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Did Trump kill the bump?

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Did Donald Trump kill “the bump”?

Not the infamous dance from the ’70s (though, who knows? It is possible). No I mean the “bump” that successful candidates get from winning The Iowa caucuses or the New Hampshire primary, a step up in attention and respect that fuels a candidate’s ambitions (and opens donors’ pockets) prior to the South Carolina primary, the Nevada Caucuses and the March 1 SEC Super Tuesday primary.

Has Trump so dominated media that even a win by Ted Cruz in Iowa or Chris Christie in New Hampshire would not have the impact it traditionally has had on the field? Donald Trump got to the media cupboard first, and the shelves may well be bare even in the unlikely event of a double Trump dump in the Hawkeye and Granite States.

That’s the wild card this year: The real estate mogul/author/reality television star’s massive “big footing” of all other would-be nominees in terms of “minutes discussed or on air” since debate season got underway on August 6. What has this massive media blitz done to the old rules, other than destroy them, that is? We know that. But what will the Trump tsunami leave on the shore after it recedes in February after voting begins?

Chances are we won’t know since Trump is ahead in most polls in most states, and thus it is hard to say that even Cruz-Christie back-to-back wins would slow down the campaign colossus that is Trump.

But there is also the unusual compactness of the calendar that stands astride the road to 1,236 — the number of delegates needed to nominate a standard bearer in Cleveland — shouting “Not so fast, everyone!” Rules matter. The candidates pledged to live by them.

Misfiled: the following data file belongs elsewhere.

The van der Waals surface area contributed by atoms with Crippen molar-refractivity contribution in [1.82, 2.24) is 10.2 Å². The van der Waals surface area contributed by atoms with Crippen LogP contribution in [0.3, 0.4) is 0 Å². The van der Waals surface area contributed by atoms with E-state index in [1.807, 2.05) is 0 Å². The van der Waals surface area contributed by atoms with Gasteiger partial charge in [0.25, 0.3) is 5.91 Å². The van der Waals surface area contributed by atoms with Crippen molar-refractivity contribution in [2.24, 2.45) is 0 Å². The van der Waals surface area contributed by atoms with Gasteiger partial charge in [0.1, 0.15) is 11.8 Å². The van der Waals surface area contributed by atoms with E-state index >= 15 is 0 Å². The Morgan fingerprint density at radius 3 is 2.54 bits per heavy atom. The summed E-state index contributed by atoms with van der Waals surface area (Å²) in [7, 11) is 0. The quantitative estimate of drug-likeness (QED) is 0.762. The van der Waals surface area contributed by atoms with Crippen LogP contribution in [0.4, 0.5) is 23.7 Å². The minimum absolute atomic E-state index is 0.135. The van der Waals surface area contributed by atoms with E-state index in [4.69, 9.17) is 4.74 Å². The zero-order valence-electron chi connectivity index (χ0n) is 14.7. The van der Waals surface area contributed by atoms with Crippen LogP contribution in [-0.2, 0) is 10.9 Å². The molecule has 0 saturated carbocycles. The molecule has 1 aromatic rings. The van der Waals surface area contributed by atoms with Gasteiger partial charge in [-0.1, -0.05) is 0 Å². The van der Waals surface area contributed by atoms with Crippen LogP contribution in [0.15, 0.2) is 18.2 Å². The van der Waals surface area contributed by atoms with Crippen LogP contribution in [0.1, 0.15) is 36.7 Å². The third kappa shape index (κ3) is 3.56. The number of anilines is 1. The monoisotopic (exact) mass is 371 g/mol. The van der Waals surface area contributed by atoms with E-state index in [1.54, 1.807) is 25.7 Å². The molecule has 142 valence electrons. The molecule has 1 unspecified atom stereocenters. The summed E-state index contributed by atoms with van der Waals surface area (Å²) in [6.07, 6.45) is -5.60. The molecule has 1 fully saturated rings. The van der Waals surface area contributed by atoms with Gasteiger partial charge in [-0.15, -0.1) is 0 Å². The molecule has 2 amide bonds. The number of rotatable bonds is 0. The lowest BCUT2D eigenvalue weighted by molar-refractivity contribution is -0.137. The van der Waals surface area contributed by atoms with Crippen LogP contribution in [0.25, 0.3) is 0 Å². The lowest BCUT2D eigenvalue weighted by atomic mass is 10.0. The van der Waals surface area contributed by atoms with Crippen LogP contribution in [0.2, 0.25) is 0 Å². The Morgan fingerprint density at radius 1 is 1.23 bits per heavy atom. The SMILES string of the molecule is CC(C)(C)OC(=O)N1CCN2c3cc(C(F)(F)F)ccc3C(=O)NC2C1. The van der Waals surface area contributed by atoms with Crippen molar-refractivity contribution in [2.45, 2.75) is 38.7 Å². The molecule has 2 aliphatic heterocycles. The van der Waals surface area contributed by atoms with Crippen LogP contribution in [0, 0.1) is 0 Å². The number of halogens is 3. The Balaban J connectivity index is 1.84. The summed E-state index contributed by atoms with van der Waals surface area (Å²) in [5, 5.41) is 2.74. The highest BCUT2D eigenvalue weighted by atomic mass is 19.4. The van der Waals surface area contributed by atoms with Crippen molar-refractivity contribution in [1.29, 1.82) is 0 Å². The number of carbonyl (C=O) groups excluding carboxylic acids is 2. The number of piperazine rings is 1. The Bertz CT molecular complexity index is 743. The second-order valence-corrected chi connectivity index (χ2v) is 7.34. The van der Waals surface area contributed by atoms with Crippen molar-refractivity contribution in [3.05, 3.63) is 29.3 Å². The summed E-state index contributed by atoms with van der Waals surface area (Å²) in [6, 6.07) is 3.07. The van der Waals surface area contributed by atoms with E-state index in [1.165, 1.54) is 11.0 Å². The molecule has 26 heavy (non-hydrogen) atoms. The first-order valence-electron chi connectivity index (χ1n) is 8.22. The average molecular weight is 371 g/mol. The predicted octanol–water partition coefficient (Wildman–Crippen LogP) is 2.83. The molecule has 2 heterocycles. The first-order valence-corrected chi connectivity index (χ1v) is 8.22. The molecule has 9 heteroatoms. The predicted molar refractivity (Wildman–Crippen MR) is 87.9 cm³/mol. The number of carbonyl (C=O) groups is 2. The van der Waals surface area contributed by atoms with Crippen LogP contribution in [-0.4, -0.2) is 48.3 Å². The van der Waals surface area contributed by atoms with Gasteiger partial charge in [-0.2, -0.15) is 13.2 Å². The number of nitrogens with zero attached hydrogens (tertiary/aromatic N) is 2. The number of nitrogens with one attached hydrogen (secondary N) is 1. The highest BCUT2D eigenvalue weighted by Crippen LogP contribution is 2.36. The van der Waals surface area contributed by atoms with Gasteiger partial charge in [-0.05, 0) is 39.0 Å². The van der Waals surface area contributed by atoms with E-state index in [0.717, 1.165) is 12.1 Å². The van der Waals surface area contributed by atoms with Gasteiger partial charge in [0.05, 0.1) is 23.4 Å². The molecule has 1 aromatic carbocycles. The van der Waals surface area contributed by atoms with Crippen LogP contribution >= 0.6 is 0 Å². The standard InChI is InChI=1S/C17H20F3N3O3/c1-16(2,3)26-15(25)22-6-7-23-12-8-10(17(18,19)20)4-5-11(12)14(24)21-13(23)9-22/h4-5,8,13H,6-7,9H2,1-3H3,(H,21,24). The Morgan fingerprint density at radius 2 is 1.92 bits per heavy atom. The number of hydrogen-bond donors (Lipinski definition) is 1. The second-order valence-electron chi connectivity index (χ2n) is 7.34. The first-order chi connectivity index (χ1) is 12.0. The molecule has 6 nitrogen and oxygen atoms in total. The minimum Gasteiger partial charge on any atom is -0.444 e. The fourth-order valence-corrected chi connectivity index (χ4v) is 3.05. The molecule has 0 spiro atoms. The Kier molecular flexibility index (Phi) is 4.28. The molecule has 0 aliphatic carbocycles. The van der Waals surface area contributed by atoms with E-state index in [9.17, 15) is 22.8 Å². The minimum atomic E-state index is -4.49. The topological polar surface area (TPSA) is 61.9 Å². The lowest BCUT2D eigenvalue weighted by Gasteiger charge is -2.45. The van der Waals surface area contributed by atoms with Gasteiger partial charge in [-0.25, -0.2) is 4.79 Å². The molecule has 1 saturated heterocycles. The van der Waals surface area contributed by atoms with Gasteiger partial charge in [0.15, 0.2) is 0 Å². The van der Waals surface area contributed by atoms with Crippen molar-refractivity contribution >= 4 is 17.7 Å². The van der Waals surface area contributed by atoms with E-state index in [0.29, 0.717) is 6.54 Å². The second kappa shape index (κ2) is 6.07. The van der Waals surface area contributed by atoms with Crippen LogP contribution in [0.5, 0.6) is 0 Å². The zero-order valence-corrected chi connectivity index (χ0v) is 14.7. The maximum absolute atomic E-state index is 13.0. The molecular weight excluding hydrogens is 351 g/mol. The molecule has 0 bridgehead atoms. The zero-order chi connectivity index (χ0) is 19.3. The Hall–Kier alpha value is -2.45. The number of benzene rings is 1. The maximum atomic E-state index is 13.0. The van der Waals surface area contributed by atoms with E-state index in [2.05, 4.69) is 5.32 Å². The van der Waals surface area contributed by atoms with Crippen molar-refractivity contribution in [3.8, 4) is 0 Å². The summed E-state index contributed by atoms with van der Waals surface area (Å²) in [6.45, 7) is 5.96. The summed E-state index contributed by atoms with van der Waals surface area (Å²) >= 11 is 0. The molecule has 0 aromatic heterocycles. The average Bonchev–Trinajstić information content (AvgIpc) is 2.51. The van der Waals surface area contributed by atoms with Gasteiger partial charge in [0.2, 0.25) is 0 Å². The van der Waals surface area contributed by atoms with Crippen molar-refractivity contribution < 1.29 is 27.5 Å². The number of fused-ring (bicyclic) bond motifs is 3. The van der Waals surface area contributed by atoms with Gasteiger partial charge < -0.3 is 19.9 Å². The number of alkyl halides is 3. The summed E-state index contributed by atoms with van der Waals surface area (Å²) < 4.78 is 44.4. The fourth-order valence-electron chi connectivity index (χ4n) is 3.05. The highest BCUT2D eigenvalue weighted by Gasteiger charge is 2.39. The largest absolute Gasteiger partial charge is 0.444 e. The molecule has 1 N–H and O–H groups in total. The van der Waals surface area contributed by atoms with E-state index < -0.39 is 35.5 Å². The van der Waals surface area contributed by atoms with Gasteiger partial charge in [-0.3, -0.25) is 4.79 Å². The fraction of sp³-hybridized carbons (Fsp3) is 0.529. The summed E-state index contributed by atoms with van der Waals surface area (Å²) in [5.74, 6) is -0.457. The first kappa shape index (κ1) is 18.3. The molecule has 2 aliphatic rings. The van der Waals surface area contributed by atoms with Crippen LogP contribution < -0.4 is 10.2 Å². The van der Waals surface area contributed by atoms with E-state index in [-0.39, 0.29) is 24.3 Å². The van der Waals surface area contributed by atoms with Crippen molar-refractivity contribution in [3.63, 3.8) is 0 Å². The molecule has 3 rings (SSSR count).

John Kasich looks to pick up Ohio’s delegates on March 15. Michigan (filing deadline is mid-February, the Mitt-wistfulls mutter — not happening) votes on the 8th of March. So many variables. So much investment of the the chattering class in the idea of an “open convention.”

Not a “brokered” convention.To repeat: Not a “brokered” convention. To have one of those you would need men like William Lorimer, the “Blond Boss” of Cook County in 1896, or Matthew Quay of PA, or the “Quiet Boss” of New York Thomas Platt, also of the same era. These were real bosses, controlling jobs and thus the delegates who occupied those jobs. Karl Rove’s magnificent The Triumph of William McKinley details how the genius of the man from Niles (Warren, really, as Niles was just an appendage to Warren) Ohio beat all the bosses and won the nomination in 1896.

The bosses are all gone now, at least from the Republican Party. They have been extinct from a century. Each state determines the rules about who goes as delegates to Cleveland and how long they are bound to the candidate they stumped for, or even if they are bound at all. Pesky “Rule 40” also presently requires that for a name to be placed in nomination requires wins in at least eight states. If no candidate sails onto Lake Erie’s shores with more than 1,236 committed delegates, look for the RNC’s Convention Rules Committee to dump that innovation from 2008 in the blink of an eye. (Preferably before Cleveland, but who knows.)


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